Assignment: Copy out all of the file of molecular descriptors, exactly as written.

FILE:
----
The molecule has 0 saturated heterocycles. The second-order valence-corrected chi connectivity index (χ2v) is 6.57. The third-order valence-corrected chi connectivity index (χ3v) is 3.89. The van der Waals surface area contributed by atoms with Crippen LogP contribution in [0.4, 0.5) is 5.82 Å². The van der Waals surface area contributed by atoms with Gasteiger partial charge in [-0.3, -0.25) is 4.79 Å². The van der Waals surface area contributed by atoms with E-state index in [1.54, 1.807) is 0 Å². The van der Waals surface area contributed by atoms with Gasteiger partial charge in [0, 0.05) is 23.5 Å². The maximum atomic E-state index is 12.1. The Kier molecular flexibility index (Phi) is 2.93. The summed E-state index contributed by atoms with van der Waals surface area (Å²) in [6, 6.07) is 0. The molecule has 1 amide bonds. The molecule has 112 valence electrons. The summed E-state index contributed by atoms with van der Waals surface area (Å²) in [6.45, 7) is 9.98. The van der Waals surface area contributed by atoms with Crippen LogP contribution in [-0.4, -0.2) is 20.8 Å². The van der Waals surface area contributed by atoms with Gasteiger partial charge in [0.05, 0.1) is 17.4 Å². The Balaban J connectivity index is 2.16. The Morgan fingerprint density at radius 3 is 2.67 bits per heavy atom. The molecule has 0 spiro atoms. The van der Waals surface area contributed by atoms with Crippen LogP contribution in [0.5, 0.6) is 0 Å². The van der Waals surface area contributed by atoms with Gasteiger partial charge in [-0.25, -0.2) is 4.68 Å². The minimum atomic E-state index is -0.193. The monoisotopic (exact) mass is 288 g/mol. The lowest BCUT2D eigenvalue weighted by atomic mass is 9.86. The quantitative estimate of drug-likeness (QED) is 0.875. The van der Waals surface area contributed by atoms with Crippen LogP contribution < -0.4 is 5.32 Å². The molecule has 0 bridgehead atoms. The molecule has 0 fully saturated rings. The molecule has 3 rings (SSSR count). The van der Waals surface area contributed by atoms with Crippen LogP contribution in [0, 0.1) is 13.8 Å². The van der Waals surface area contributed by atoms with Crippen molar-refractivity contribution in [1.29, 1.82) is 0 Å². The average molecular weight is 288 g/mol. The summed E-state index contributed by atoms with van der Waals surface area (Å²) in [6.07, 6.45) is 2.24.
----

The molecule has 0 saturated heterocycles. The second-order valence-corrected chi connectivity index (χ2v) is 6.57. The third-order valence-corrected chi connectivity index (χ3v) is 3.89. The van der Waals surface area contributed by atoms with Crippen LogP contribution in [0.4, 0.5) is 5.82 Å². The van der Waals surface area contributed by atoms with Gasteiger partial charge in [-0.3, -0.25) is 4.79 Å². The van der Waals surface area contributed by atoms with E-state index in [1.54, 1.807) is 0 Å². The van der Waals surface area contributed by atoms with Gasteiger partial charge in [0, 0.05) is 23.5 Å². The maximum atomic E-state index is 12.1. The Kier molecular flexibility index (Phi) is 2.93. The summed E-state index contributed by atoms with van der Waals surface area (Å²) in [6, 6.07) is 0. The molecule has 1 amide bonds. The molecule has 112 valence electrons. The summed E-state index contributed by atoms with van der Waals surface area (Å²) in [6.45, 7) is 9.98. The van der Waals surface area contributed by atoms with Crippen LogP contribution in [-0.4, -0.2) is 20.8 Å². The van der Waals surface area contributed by atoms with Gasteiger partial charge in [0.05, 0.1) is 17.4 Å². The Balaban J connectivity index is 2.16. The Morgan fingerprint density at radius 3 is 2.67 bits per heavy atom. The molecule has 0 spiro atoms. The van der Waals surface area contributed by atoms with Crippen LogP contribution in [0.5, 0.6) is 0 Å². The van der Waals surface area contributed by atoms with Gasteiger partial charge in [-0.25, -0.2) is 4.68 Å². The minimum atomic E-state index is -0.193. The monoisotopic (exact) mass is 288 g/mol. The lowest BCUT2D eigenvalue weighted by atomic mass is 9.86. The quantitative estimate of drug-likeness (QED) is 0.875. The van der Waals surface area contributed by atoms with Crippen LogP contribution < -0.4 is 5.32 Å². The molecule has 0 bridgehead atoms. The molecule has 0 fully saturated rings. The molecule has 3 rings (SSSR count). The van der Waals surface area contributed by atoms with Crippen LogP contribution in [0, 0.1) is 13.8 Å². The van der Waals surface area contributed by atoms with Crippen molar-refractivity contribution in [1.29, 1.82) is 0 Å². The average molecular weight is 288 g/mol. The summed E-state index contributed by atoms with van der Waals surface area (Å²) in [6.07, 6.45) is 2.24.